Tech Digest daily roundup: Tracker-free search engine Neeva launches in UK


An advert- and tracker-free search engine launches in the UK, France and Germany on Thursday. Neeva has 600,000 users in the US, where it launched last year. Creator Sridhar Ramaswamy, who worked at Google for 16 years and ran its ad business, told BBC News the technology sector had become “exploitative” of people’s data, something he no longer wanted to be a part of. Trackers share information about online activity, largely to target adverts. Neeva has raised $77.5m (£68m) from investors. BBC 

This (the iPhone14 Plus) is the new iPhone that most people want. It’s not the iPhone with the neat new display features or a high-resolution camera. It’s the iPhone with a big display and a battery that goes for days. That’s really all you need to know about it, honestly. If you’d rather have an iPhone with the best possible battery life than an iPhone with the very newest features, then the iPhone 14 Plus is the one for you. The 14 Plus is the big-screen version of the standard iPhone 14. The Verge

Google Pixel Watch
Google is introducing the Pixel 7 smartphones today, and we will also see the wearable Pixel Watch. Carriers and retailers from all over the world are preparing for the launch, and a last-minute leak reveals certain carriers and sellers will offer free wearables with a newly purchased phone. O2 in Germany is bundling Pixel Buds Pro (standalone price of €219) with a vanilla Pixel 7, while Pixel 7 Pro buyers will get the Pixel Watch with LTE (expected price of €429). Odds are many of the other Google partners will match that in Europe. Pre-orders will begin later today, shipping is expected to start next Thursday, October 13. GSMArena 

Researchers at DeepMind in London have shown that artificial intelligence (AI) can find shortcuts in a fundamental type of mathematical calculation, by turning the problem into a game and then leveraging the machine-learning techniques that another of the company’s AIs used to beat human players in games such as Go and chess. The AI discovered algorithms that break decades-old records for computational efficiency, and the team’s findings, published on 5 October in Nature, could open up new paths to faster computing in some fields. Nature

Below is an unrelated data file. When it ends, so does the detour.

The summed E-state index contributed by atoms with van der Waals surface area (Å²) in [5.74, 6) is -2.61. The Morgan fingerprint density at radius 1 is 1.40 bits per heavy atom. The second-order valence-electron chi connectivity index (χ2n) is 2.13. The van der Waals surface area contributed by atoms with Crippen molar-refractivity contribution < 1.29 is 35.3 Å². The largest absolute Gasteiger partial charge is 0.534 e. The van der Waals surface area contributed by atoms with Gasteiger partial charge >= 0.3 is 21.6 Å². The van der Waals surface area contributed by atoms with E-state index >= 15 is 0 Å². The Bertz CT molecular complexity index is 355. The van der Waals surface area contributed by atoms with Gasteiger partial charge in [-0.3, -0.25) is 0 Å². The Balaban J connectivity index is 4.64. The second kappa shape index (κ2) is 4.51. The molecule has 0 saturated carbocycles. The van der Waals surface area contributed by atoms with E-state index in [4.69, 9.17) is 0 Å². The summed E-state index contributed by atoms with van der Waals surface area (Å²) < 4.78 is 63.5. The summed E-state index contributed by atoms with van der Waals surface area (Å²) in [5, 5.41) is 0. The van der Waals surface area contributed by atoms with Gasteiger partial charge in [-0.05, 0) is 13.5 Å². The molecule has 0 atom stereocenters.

The brands have found their way to BeReal, the new French-founded, young-demo skewing, photo-sharing social media app in which users have two minutes to capture and share a real-time photo with a network of friends. And as it swells in popularity, agencies are starting to have conversations with their clients about what a presence on BeReal could look like, or if there should be a presence at all. “Clearly, BeReal is top of mind for marketers who are trying to figure out what’s going to be the next platform that pops,” said Noah Mallin, chief strategy officer at IMGN Media. Digiday

The cost of £58 milion to beam ads from groups of satellites in Space is sky high (Airbus/PA)
The cost of £58 milion to beam ads from groups of satellites in Space is sky high (Airbus/PA)

Oscar Wilde famously wrote, “We are all in the gutter, but some of us are looking at the stars.” Well, we can all look at the stars for now – but that may not always be the case, because researchers have reportedly found a way to display advertising billboards in Space. Researchers from Moscow’s Skolkovo Institute of Science and Technology (Skoltech) and the Moscow Institute of Physics and Technology say sun-reflecting satellites could be arranged into different positions in the sky, to form images and words, and think they might even be profitable for the advertisers running them when displayed over big cities like London. Yahoo!

Chris Price
For latest tech stories go to